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Mexican Gothic | Review

Mexican Gothic 

Rating: 4 out of 5.

This book had so much hype surrounding it, and I had to get my hands on it! I don’t know much about the gothic genre or of the culture in 1950s Mexico, but I really enjoyed this book. There are so many layers to this book, I think that anyone could really get into it. I was drawn to this book because it is spooky season, and I have always loved reading and learning about different cultures. I have also been getting into scary books lately, and I heard that Mexican Gothic would for sure give you the creeps. This is more psychological than gory, but still good! I heard that Hulu will be making this into a limited series, so if that’s true, I am totally down! 

Trigger Warning: There’s allusions to rape.


After receiving a frantic letter from her newlywed cousin begging for someone to save her from a mysterious doom, Noemí Taboada heads to High Place, a distant house in the Mexican countryside. She’s not sure what she will find – her cousin’s husband, a handsome Englishman, is a stranger, and Noemí knows little about the region.

Noemí is also an unlikely rescuer: She’s a glamorous debutante, and her chic gowns and perfect red lipstick are more suited for cocktail parties than amateur sleuthing. But she’s also tough and smart, with an indomitable will, and she is not afraid: not of her cousin’s new husband, who is both menacing and alluring; not of his father, the ancient patriarch who seems to be fascinated by Noemí; and not even of the house itself, which begins to invade Noemi’s dreams with visions of blood and doom.

Her only ally in this inhospitable abode is the family’s youngest son. Shy and gentle, he seems to want to help Noemí but might also be hiding dark knowledge of his family’s past. For there are many secrets behind the walls of High Place. The family’s once colossal wealth and faded mining empire kept them from prying eyes, but as Noemí digs deeper she unearths stories of violence and madness.

And Noemí, mesmerized by the terrifying yet seductive world of High Place, may soon find it impossible to ever leave this enigmatic house behind.

Below may contain some spoilers.

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I absolutely love the world that Silvia Moreno-Garcia created! I was able to see inside the house and all of the darkness. With wallpaper that was outdated and probably peeling and long narrow with paintings of the family, the old walls were so visible in my head. I could actually feel how creepy the Doyles were. This book had me guessing at what was going to happen and what the Doyles were up to. There were so many themes in Mexican Gothic , and one of the creepiest was actually the incest and wanting their blood to be pure. I feel like there should have been much more wrong with this family with the amount of inset there was, but maybe the mushrooms helped. This book is creepy beyond words, including the romance between Francis and Noemí. I still think she should have ended up with the doctor, but Francis was good too.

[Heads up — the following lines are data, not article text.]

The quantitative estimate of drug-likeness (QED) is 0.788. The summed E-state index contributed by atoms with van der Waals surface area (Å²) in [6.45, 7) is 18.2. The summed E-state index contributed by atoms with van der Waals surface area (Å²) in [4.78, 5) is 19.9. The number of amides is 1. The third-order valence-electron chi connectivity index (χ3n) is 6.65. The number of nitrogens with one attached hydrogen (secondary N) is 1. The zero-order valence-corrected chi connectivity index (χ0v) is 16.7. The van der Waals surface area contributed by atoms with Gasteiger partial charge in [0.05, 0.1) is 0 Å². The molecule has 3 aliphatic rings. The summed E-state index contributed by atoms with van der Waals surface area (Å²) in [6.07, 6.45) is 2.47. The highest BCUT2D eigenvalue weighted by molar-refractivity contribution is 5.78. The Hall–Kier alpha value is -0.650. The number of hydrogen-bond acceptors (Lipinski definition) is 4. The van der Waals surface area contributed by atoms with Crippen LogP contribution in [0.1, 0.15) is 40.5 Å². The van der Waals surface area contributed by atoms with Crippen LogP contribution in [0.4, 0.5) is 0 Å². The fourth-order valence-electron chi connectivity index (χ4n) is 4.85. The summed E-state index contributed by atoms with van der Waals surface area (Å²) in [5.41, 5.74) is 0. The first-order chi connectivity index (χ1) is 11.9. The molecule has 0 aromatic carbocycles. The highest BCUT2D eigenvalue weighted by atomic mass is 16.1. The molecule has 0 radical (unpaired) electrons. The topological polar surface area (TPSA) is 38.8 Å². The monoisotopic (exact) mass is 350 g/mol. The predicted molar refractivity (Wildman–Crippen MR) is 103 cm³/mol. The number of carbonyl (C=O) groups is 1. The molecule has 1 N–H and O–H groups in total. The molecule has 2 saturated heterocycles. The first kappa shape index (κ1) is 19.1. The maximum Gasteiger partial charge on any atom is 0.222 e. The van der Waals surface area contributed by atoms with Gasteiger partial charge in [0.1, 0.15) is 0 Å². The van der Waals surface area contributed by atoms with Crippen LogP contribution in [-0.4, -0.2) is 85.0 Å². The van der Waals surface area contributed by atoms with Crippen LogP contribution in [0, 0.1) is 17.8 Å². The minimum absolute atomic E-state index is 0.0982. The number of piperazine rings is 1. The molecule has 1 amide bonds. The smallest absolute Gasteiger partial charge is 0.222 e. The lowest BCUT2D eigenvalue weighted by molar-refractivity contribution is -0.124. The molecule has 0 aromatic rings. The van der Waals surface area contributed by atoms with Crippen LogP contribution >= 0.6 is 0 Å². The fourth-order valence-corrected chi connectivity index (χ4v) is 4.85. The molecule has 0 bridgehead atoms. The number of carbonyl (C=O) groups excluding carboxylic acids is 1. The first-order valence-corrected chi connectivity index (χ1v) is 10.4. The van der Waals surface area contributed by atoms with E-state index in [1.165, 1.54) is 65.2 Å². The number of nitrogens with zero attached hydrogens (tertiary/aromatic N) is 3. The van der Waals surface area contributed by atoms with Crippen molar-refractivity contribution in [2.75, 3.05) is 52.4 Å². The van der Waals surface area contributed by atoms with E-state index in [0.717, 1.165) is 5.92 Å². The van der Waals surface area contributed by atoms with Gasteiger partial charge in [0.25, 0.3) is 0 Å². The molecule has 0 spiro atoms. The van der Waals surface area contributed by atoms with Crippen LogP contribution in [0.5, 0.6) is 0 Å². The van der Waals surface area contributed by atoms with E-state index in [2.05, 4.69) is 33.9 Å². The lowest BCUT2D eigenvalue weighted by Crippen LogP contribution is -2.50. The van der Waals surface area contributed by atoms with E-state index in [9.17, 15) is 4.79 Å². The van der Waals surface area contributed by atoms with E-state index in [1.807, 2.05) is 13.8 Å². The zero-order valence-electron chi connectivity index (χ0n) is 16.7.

I thought Mexican Gothic was going to scare me, but it really only creeped me out. I still love it, but I needed a little more. The Doyles were supposed to be English, but I often forgot because they sounded very American. I also was expecting the house to be a little more involved. The house itself wasn’t really haunted; it was growing in the walls that caused everything to happen, which was a little bit of a letdown, but also made it a little more interesting! The book was VERY slow until about page 150-200. It starts to pick up, but everything happens at the end.

If you like creepy, this is a book for you! I would say it’s 18+ due to some of the sexual things. It’s a really good book for someone who wants to ease themselves into horror books. I also think it is the perfect book if you really want to be spooked, but not entirely scared. This will, for sure, go on my favorite fall books list.

Let me know your thoughts!